Our visit was short but we saw what we came to see albeit not in the up close and personal way that you were able to view the register book. Kirsten purchased a Beaver Club apron for her mother's birthday present.

From here we had lunch at Reuben's and then headed off to the McCord Museum. I must admit, the McCord was nothing like I expected. What an interesting and entertaining way to display historical artifacts. It was a truly beautiful museum. Of course, we were pleased to see The Beaver Club medals as well as other artifacts from these explorers.

So, our day trip to Montreal was a fun-filled day of family history and discovery - just as we had planned. We couldn't have done it without your tips and advice - so thank you for that!

As a result of our trip, Caleb is in the process of putting together a Power Point Presentation entitled, Northwest Passage Explorers. In it, Caleb is providing information he has gleaned from his research about Peter Pond and Alexander Mackenzie, but it is primarily a presentation about the Corps of Discovery and Lewis and Clark.

During our research we have come upon a couple of 'burning questions' that we thought you may be able to answer. We make the assumption that Peter Pond's most recognizable and therefore most important claim to fame is creating maps, (is it map or maps?), that would later be used by Lewis and Clark and their Corps of Discovery. Can you confirm this to be true? Second, we assume that the path that Peter's maps took was via Alexander Mackenzie. In other words, Peter created maps that he would give to Mackenzie upon assuming Peter's post and then Mackenzie would pass them on...? Can you confirm this? Or can you redirect us in a more factual path? Thanks!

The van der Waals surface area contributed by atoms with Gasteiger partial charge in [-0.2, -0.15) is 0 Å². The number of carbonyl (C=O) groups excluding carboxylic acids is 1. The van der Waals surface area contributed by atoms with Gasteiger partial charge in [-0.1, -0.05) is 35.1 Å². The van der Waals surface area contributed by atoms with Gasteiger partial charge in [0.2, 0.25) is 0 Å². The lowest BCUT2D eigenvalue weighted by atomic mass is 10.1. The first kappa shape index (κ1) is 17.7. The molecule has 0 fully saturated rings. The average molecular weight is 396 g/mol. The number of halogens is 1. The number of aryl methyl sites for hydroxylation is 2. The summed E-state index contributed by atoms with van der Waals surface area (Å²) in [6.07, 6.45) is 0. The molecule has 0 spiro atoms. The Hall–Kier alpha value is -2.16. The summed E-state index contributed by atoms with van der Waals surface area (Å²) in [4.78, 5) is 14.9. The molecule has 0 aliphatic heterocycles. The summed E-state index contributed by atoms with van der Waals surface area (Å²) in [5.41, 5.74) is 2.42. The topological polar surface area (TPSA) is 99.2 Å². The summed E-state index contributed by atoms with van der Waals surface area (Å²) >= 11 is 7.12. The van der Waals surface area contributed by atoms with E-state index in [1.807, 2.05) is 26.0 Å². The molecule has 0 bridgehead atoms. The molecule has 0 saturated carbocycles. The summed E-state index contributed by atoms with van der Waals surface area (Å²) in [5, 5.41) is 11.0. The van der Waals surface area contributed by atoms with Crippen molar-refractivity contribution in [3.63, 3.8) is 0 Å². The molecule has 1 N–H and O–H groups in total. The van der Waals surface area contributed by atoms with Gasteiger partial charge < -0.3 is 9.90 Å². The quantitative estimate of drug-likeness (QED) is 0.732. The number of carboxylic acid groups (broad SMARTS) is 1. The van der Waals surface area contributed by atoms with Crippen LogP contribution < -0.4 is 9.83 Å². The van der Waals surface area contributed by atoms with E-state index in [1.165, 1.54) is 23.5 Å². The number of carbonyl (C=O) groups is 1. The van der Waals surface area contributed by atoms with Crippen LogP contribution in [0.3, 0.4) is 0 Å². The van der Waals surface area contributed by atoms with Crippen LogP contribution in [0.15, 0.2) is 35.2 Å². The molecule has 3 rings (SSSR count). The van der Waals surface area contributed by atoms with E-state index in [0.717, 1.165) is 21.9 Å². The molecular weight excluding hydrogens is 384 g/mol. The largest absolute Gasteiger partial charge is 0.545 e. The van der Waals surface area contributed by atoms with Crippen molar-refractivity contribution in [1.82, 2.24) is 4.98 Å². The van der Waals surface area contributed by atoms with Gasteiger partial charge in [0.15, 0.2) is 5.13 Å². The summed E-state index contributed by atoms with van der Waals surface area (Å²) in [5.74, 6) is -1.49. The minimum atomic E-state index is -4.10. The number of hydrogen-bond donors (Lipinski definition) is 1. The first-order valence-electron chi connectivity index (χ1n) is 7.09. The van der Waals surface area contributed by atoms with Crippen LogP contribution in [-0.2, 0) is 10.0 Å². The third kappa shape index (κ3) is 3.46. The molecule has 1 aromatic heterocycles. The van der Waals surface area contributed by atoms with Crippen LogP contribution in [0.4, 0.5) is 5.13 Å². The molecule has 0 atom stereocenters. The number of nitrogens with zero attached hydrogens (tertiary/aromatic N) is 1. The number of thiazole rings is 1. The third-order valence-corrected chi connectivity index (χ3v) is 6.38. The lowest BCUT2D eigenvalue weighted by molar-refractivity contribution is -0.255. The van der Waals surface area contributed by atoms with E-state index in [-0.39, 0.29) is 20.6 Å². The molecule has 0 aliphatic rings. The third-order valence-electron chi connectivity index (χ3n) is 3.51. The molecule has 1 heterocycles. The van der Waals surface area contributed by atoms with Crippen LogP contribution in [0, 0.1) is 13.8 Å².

Peter Pond has been awakened in our family. Caleb is often dressed as Peter was supposedly dressed in that wonderful painting by Illona Petrovits. Mookie, our goofy black lab, will have to suffice for the fierce hunting hounds depicted at Peter's heels. In fact, Caleb will be dressing as Peter Pond for Halloween in the coming weeks.

Thank you for all you have done to make Peter Pond come alive for our family. He is a truly remarkable character and we have enjoyed getting to know him. This wouldn't have been possible without you and your valuable work.

Thanks too for pointing us in the right direction around Montreal and thank you in advance for your help with our 'burning questions'.
Best regards,

David Eastman
(Husband of Kirsten Lenskold
- daughter of Betsey (Pond) Lenskold)
Hartland, VT"

I answered both 'burning questions': One: that I doubt Lewis and Clark ever used any of Peter Pond's maps. But he influenced the L&C expedition by being the inspiration for Mackenzie to conduct his two trips, the second of which was successful, whereby Mackenzie wrote the book that prodded Pres. Jefferson to get an American presence on the West Coast. Two: Peter Pond made at least three maps, only one of which he is said to have given to Alexander Mackenzie to pass on to the Empress of Russia (Catherine the Great). There is no record that the Empress ever received such a map.


Here's another example of someone dressing up as an historical figure, in this case the Zandee family of Ft. McMurray, AB patterning themselves after the colorful voyageurs who supplied the manpower to paddle the birchbark canoes as well as transport two or more 90-lb fur and supply packs over long portages.